Every second counts.

Two AH-64 Apache pilots found that out firsthand during a deployment to Afghanistan last year.
Chief Warrant Officer 2 Mark Foschetti and Chief Warrant Officer 2 Mike McGann were on their way back to Bagram Airfield, Afghanistan, in the early-morning hours of July 7, 2011, when something unexpected happened -- the tail rotor on their helicopter broke off.

The two pilots from C Company, 1st Battalion, 10th Aviation Regiment, Task Force Phoenix, were returning from a mission. McGann, a junior pilot at the time, was flying in the front seat of the Apache while Foschetti, the pilot in command, worked the radios.

"(McGann) was on the controls doing everything he was supposed to and I was on the radio making the calls to the tower, and then all heck broke loose," Foschetti said. "We heard this crunching snap sound, and I jumped on the controls."

McGann ensured Foschetti had the controls as the helicopter began its 14-second descent from 400 feet in the air. The radio call was hauntingly quiet with the only audible phrase being "we're going down" before the aircraft hit the ground.

"It's funny, you say things you don't remember saying until you hear the tape playing back," McGann said. "Initially, I was on the controls and I just remember thinking, 'oh crap, did we just get shot at?'"

Foschetti agreed, adding that with everything going on, he thought he and McGann had a whole conversation that never took place.

As Foschetti tried to regain control of the helicopter, he realized the nose of the aircraft kept going to the right.

"(That's when) I realized we lost our tail rotor," he said. "The aircraft has a natural tendency to turn right because the rotor blades spin to the left, especially with the more torque you pull in.
"The tail rotor system provides anti-thrust to balance the aircraft and keep the nose straight," he continued. "No one ever wants to lose that."

Foschetti scanned the area and saw a two-story qualat, or house, in front of them. He said he was unsure if they had enough elevation to fly over it.

"We happened to have a beautiful open field right in front of us. I made the decision and I told my wingman, 'we're going down,'" Foschetti said.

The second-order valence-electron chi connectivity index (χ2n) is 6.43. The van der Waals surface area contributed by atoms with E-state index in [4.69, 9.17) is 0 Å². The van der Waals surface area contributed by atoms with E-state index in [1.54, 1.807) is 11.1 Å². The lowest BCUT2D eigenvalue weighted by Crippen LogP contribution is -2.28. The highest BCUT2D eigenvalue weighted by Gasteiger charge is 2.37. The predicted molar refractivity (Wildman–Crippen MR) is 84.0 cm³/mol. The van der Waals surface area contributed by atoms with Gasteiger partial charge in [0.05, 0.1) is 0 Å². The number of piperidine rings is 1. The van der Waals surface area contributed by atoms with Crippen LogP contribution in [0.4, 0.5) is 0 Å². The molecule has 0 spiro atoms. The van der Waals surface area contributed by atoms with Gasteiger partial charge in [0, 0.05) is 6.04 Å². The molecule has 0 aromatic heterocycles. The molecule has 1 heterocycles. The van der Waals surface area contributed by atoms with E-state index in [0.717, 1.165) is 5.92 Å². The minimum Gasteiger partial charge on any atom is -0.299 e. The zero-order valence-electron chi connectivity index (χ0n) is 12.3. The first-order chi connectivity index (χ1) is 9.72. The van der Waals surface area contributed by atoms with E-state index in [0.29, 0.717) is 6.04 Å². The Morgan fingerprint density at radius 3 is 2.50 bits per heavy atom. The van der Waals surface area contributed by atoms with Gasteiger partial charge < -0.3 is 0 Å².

As the helicopter went down, two things came to Foschetti's mind: keep the nose of the aircraft up to protect McGann and cushion the landing at the bottom the best he could.

"I knew as soon as I pulled in power (to cushion the landing), the aircraft was going to start spinning," he noted.

"There was a portion (of the descent) where I stopped -- it was amazing. For a split second, I saw my wife, my two kids, my brother, my mother and father -- my immediate Family," Foschetti added. "As quick as it popped into my mind, they were gone and it was time to act, because (I thought) 'we're not dying today.'"

Foschetti had another concern as he tried to control the aircraft: prevent the aircraft from tumbling over when it hit the ground.

"We're OK."
"Those 14 seconds were the longest autorotation I've ever done," Foschetti said. "We start autorotations (in training) at 1,000 feet. If you keep the aircraft in trim, it takes a while to get to the ground. I was at 400 feet and was trying to keep the aircraft from spinning."

When the helicopter impacted the ground, both pilots confirmed that they were OK.

"It was so surreal -- the whole descent," McGann added. "The whole thing happened so fast, but at the same time, while it was going on, it felt slow. I remember thinking at the bottom, at the very end, I was afraid of the blades hitting the ground and us toppling over. I remember thinking, 'this is going to hurt.'"